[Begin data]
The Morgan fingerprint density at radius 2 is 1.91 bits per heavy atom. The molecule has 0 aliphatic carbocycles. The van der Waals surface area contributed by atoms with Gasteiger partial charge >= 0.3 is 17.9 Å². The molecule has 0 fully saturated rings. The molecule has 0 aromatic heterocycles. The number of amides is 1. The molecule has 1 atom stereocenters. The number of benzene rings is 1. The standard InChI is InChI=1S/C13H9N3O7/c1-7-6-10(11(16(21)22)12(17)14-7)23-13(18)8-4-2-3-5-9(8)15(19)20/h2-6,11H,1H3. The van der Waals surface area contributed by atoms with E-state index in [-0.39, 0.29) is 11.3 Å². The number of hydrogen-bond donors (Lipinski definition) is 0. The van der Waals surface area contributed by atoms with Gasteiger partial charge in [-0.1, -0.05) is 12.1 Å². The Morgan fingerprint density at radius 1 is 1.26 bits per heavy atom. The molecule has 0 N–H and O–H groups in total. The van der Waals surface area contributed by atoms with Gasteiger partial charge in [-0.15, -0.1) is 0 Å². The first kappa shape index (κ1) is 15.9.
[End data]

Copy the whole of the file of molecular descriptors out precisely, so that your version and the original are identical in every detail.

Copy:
The Morgan fingerprint density at radius 2 is 1.91 bits per heavy atom. The molecule has 0 aliphatic carbocycles. The van der Waals surface area contributed by atoms with Gasteiger partial charge >= 0.3 is 17.9 Å². The molecule has 0 fully saturated rings. The molecule has 0 aromatic heterocycles. The number of amides is 1. The molecule has 1 atom stereocenters. The number of benzene rings is 1. The standard InChI is InChI=1S/C13H9N3O7/c1-7-6-10(11(16(21)22)12(17)14-7)23-13(18)8-4-2-3-5-9(8)15(19)20/h2-6,11H,1H3. The van der Waals surface area contributed by atoms with E-state index in [-0.39, 0.29) is 11.3 Å². The number of hydrogen-bond donors (Lipinski definition) is 0. The van der Waals surface area contributed by atoms with Gasteiger partial charge in [-0.1, -0.05) is 12.1 Å². The Morgan fingerprint density at radius 1 is 1.26 bits per heavy atom. The molecule has 0 N–H and O–H groups in total. The van der Waals surface area contributed by atoms with Gasteiger partial charge in [-0.15, -0.1) is 0 Å². The first kappa shape index (κ1) is 15.9.